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    The Palomares Incident
    Today marks the 42nd anniversary of the Palomares Incident. A mid-air collision that caused the loss of four US hydrogen bombs in one of the most high-profile accidents involving American nuclear weapons outside the U.S. |Read More|

    The Cold War was at its height and U.S. nuclear deterrence at the time hinged about an operation codenamed Chrome Dome. In practice, this meant that day and night, a fleet of B-52 bombers armed with nuclear weapons, were prowling the borders of the Soviet Union ready to deliver Armageddon to the heart of the enemy.

    B-52 Refuel Critics of Chrome Dome had long pointed out the dangers involved in this and, in particular, the potential for an accident involving nuclear weapons. Events were taking place in the sky 10 kilometers over Spain that would trigger the most expensive search in history and change US defence policy forever.

    At 08:17 UTC January 17 1966, a SAC B-52G and a KC-135 tanker from a Spanish airbase at Moron collided during a routine high altitude air refueling operation over Palomares, about 394km south of Madrid.

    The fueling boom penetrated the bomber's fuselage just aft of the wing trailing edge, in effect breaking the aircraft’s back. Both aircraft exploded and crashed, spreading about 250 tons of wreckage over a wide area. All four tanker crewmen died in the fireball, but four of the seven B-52 crewmembers managed to eject successfully.

    The B-52 was was carrying four unarmed MK-28FI thermonuclear weapons, each with a yield of 1.1 MT. The bombs were torn violently from the plane four to five seconds after the bomber began to disintegrate and fell to earth.

    Bomb #1 The first bomb landed relatively intact, still attached to its release rack mechanism, having been slowed by a small five meter diameter ribbon chute. The weapon secondary remained intact, as did the tritium gas reservoir which was found about eight meters from the crater. The casings of this and one other surviving bomb are on display at the National Atomic Museum, in Albuquerque, New Mexico.

    Bombs number two and three fell unretarded 3.2km farther inland, where the conventional high explosive portion of the weapons exploded on impact releasing uranium, plutonium and plutonium oxide. Approximately 1,750 tons of contaminated soil and vegetation from two square kilometers were removed. Uncontaminated aircraft wreckage was either returned to the U.S. or dumped into the Atlantic Ocean.

    The fourth and final bomb's retardation parachutes deployed and was blown by strong winds a further 13km until it fell into the Mediterranean. Popularly known since then as "Paco el de la bomba", local shrimp fisherman Francisco Simó Orts witnessed the bomb entering the water. Startled to see a parachute falling near his boat trailing what he later described as “…a dead man.”, he raced towards the spot but the object was already sliding down towards the dark bed of the Mediterranean 777 meters (425 fathoms) below.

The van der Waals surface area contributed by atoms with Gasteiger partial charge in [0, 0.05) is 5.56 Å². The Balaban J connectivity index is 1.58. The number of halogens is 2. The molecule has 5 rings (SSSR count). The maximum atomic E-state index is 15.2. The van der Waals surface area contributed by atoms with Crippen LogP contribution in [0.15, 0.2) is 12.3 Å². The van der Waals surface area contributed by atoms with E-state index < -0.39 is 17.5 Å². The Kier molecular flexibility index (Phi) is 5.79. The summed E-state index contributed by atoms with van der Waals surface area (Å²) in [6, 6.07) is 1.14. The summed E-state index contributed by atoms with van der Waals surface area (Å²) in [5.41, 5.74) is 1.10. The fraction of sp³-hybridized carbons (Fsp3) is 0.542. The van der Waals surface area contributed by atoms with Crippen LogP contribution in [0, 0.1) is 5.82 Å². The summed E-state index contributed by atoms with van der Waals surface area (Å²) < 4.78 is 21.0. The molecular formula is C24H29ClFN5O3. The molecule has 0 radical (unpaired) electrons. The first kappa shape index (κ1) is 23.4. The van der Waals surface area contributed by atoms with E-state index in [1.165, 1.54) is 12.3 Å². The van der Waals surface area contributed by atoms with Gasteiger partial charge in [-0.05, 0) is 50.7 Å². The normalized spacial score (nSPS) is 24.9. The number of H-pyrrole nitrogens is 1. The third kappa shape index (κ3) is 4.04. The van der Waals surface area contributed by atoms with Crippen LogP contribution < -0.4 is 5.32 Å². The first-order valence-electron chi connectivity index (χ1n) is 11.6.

In an attempt to defuse alarm of contamination, the Spanish minister for information and tourism Manuel Fraga and the US ambassador Angie P. Duke swam on a nearby beach in front of the press off the coast of Palomares to prove the safety of its waters.

    Click me The search for the fourth bomb was carried out by means of a novel mathematical method called Bayesian search theory, led by Dr John Craven. This method assigns probabilities to individual map grid squares, then updates these as the search progresses. Initial probability input is required for the grid squares, this input was provided by Signo Orts.

    The bomb was initially discovered by the 13 ton Naval Research DSV Alvin, but was unsuccessfull in it's efforts to recover it. It was eventually salvaged intact eighty days later from a depth of 869 meters by a recovery vehicle called CURV, developed to retrieve torpedoes. After CURV became entangled in the bomb's billowing parachute, Admiral Guest gave the order to raise the whole mess to the surface by reeling in it's tether.

    The exterior of the bomb was in good shape, except for two gashes at the bottom of the tail ballistic section and a severely dented nose section. Water had infiltrated all portions of the weapon. The recovered weapon was then displayed for the press to verify its recovery, the first time that a U.S. hydrogen weapon had been shown publicly.

    In addition to being expensive and embarrasing for the US, the incident had far reaching political ramifications. The Spanish government later stated that NATO aircraft would no longer be permitted to fly over Spanish territory either to or from Gibraltar.

    For his efforts, the fisherman Simó Orts later appeared in New York City with his lawyer claiming salvage rights on the recovered hydrogen bomb.

    According to Dr John Craven:
    "It is customary maritime law that the person who identifies the location of a ship to be salvaged has the right to a salvage award if that identification leads to a successful recovery. The amount is nominal, usually one or two percent, sometimes a bit more, of the intrinsic value to the owner of the thing salvaged. But the thing salvaged off Palomares was a hydrogen bomb, the same bomb valued by no less an authority than the Secretary of Defense at $2 billion — one percent of which is, of course, $20 million."

    The Air Force later settled out of court.


    1. ^The Palomares incident - Wikipedia.org
    2. ^The Swords of Armageddon by Chuck Hanson

    Aboard U.S.S. Petrel off the coast of Spain after successful recovery
    of the H-Bomb, with CURV in the background.
    Posted on Tuesday, January 22 @ 22:39:46 MST by sonicbom
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